The perils of a cashless society

8. January 2018.

Visa last year offered up to 50 small businesses a $10,000 bounty to go cashless. Though it is still too early to know what will happen to the businesses that won the contest (Visa has not announced the winners yet), the key arguments in favor of cash-abandonment are that it would lead to more efficient service and carry a lower risk of theft. A recent New York Times article profiled restaurants in Manhattan that take only plastic, and boosters are looking forward to an entirely cashless society.

Doing away with cash may indeed sound appealing. Proponents often note that China and India have already gone further in this direction than the United States. But a few drawbacks are obvious: Card companies such as Visa charge merchants high processing fees, the risk of fraud balances out the lower risk of theft, older customers may not wish to make the change, and consumers will lose yet more privacy. (Corporations will have the ability to track every purchase made.)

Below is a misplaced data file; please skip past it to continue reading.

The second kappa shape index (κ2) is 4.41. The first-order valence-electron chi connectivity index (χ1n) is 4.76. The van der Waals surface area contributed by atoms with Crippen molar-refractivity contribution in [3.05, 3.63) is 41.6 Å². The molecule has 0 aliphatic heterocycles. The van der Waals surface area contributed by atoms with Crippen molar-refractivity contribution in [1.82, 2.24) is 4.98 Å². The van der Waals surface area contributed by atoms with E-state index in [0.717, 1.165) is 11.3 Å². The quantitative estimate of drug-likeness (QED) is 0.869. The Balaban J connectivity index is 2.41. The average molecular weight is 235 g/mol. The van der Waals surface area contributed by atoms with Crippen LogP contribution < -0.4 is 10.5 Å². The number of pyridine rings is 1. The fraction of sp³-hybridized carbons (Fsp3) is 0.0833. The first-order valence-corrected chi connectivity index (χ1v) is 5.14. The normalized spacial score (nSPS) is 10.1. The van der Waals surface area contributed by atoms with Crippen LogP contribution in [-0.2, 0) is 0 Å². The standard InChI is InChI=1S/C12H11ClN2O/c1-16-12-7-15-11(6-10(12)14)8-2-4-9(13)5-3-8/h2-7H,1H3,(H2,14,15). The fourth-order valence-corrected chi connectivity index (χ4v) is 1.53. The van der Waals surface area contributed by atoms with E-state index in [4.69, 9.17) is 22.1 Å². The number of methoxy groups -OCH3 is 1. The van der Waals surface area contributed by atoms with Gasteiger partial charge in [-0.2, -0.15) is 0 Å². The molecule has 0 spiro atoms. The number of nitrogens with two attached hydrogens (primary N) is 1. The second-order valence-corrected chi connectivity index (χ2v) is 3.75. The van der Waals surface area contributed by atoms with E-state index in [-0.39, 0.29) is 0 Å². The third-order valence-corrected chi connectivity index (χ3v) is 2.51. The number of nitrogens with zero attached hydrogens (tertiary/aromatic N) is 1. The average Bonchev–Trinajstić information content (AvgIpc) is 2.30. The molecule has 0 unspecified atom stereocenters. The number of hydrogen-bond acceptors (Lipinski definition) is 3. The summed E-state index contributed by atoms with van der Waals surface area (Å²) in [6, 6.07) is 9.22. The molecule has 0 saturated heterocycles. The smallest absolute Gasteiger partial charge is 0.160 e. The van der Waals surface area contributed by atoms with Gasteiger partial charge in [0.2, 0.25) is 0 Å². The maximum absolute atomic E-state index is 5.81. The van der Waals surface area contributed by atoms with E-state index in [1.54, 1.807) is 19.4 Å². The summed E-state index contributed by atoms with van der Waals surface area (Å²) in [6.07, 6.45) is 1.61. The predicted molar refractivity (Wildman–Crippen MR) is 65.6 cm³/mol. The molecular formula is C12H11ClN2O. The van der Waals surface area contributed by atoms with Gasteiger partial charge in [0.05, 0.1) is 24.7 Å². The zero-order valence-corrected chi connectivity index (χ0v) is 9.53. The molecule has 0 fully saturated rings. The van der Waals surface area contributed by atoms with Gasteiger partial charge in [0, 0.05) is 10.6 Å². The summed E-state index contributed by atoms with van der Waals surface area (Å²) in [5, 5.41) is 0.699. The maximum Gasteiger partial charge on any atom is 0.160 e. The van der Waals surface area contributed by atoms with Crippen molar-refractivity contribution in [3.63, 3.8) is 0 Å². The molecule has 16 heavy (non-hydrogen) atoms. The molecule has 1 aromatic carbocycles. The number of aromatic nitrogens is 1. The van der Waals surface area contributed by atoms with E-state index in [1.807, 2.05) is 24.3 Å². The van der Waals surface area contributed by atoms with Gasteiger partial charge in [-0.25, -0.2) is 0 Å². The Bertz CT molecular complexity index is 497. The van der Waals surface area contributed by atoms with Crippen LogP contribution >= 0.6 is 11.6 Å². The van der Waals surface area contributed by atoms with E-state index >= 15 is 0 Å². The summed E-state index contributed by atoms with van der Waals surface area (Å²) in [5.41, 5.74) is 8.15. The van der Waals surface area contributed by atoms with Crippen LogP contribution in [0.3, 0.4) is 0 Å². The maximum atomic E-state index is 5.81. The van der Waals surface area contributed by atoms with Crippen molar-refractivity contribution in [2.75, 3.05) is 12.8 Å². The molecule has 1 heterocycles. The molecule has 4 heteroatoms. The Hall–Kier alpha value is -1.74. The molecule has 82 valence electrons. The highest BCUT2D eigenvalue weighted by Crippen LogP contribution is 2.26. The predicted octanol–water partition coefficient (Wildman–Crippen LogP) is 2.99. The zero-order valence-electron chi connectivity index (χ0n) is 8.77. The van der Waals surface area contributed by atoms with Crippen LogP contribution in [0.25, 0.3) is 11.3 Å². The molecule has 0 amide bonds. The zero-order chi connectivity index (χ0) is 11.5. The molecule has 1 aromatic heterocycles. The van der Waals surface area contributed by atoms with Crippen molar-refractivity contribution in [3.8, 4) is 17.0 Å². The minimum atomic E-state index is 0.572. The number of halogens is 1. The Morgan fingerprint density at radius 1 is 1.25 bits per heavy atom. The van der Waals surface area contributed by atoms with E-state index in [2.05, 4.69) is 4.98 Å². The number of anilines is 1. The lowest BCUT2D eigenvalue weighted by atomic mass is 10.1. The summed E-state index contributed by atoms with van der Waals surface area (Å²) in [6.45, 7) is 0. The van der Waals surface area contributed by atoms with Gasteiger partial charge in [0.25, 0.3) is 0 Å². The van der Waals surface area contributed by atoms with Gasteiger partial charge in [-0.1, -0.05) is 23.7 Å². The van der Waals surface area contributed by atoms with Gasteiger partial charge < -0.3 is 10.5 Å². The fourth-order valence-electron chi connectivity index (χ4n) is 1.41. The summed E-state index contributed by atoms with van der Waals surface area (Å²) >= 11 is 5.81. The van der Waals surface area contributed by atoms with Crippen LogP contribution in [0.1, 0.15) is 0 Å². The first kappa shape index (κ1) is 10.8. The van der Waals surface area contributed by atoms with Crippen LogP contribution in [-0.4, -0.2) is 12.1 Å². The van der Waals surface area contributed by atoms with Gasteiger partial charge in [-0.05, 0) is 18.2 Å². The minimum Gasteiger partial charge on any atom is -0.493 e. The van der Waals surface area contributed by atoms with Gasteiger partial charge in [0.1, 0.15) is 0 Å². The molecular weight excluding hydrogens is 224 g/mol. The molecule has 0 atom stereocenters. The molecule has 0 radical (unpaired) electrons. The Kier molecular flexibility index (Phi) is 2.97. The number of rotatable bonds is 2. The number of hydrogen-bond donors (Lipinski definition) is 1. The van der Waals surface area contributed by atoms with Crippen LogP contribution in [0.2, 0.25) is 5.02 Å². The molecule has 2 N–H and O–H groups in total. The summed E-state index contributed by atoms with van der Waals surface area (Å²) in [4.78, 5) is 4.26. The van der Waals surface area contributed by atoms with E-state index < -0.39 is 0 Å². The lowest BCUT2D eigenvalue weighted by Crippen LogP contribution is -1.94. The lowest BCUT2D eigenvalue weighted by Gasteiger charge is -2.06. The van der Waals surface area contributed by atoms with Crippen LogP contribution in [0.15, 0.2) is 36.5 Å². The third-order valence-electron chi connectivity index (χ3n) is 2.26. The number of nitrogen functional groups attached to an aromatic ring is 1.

Perhaps less obvious is that a cashless system will exclude the poor and near-poor. Many impoverished people don’t have credit cards or bank accounts. The very poor can’t take plastic if they’re begging on the street.

Conditions in the U.S. are nowhere near optimal for a leap to a cashless society; too many people would be left behind. Your millennial friend may be happy to accept money via Paypal or another app, and your cafe may use an iPad instead of a cash register, but landlords in low-income areas still prefer money orders. It’s convenient for consumers to charge, say, an outing to the nail salon, but when you add the tip to your credit card bill, it may never make it to the worker.

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